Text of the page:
Malawi monitoring anthrax situation

Malawi monitoring anthrax situation

The Ministry of Health has enhanced surveillance in health facilities and the country’s borders following an anthrax outbreak in neighbouring Zambia.

Dr Samson Mndolo,  Principal Secretary in the Ministry of Health said in a statement on Friday  the country is ready to respond in an event of the suspected case.

He said: “Malawi will continue working in collaboration with the Government of Zambia, the Africa Centre for Disease Control [CDC] and the World Health Organisation [WHO] in monitoring the situation.”

Meanwhile, the PS said Malawi has not confirmed any case of anthrax in both humans and animals.

 Anthrax outbreak has been reported in several provinces in Zambia, including the Eastern Province which borders Malawi.

 While allaying fears that the outbreak might trickle into the country, Mndolo said the disease can be prevented by not eating raw and undercooked meat from sick and dead animals.

Mndolo: Malawi is ready to respond

 On prevention, he urged people to wear masks and gloves when handling sick or dead animals.

 “They also need to wash hands with soap and clean water after contacting animals or animal products,” said Mndolo.

 Zambia’s Minister of Health Sylvia Masebo in a statement on Wednesday said they reported four deaths and 335 cases in the previous week.

 He described anthrax as a big public health security threat to not only Zambia, but also the African region.

 Masebo said: “When anthrax gets inside the body and is activated, it can multiply, spread out in the body, produce toxins and cause severe illness.”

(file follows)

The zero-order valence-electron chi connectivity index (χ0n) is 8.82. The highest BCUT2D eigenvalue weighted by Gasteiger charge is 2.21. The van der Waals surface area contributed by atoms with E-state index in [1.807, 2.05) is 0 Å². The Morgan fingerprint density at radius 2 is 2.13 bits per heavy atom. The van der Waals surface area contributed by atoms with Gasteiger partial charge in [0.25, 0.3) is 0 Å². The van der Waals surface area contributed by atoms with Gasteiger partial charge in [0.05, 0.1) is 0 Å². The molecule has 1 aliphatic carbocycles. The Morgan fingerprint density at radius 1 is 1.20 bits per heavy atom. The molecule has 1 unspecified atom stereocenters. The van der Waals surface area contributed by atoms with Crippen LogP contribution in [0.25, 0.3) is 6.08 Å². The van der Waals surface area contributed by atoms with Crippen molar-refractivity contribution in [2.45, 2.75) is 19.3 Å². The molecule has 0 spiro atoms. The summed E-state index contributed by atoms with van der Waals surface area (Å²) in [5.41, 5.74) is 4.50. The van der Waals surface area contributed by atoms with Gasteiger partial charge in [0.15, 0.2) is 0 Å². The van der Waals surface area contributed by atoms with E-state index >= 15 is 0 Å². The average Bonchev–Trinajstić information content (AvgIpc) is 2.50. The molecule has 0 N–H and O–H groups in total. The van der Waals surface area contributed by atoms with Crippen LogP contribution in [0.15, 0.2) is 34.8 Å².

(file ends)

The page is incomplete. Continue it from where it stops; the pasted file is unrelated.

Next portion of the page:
She said Zambia is taking a multidisciplinary and multisectoral response approach in handling the outbreak.

 According to Masebo, Zambia has also implemented a wide range of public health measures following a ‘One Health Approach’ to contain and prevent the spread of the disease.

The measures include re-orientation of staff on disease identification and management to ensure early diagnosis and treatment, enhanced event-based surveillance and early case detection and ensuring that all facilities have an adequate supply of personal protective equipment (PPE) and medication needed for treatment.

 Others include public sensitisation and community engagement and ongoing monitoring and clinical evaluation of discharged patients.

 Anthrax is a zoonotic disease caused by bacteria and it is transmitted from infected livestock or wild animals to humans.

 People can get anthrax through direct or indirect contact with infected animals or their products.

 The ministry states that general signs and symptoms of anthrax depend on how the disease has entered the body.

According to the ministry, anthrax gets into the body through the skin, lungs and gastrointestinal system.

And, the signs and symptoms of anthrax include blisters, painless skin sores, fever, general body pains, headache, swelling of the neck, cough, chest discomfort, shortness of breath, sore throat and flu-like symptoms, stomach pains, nausea, vomiting and diarrohea which may be bloody.

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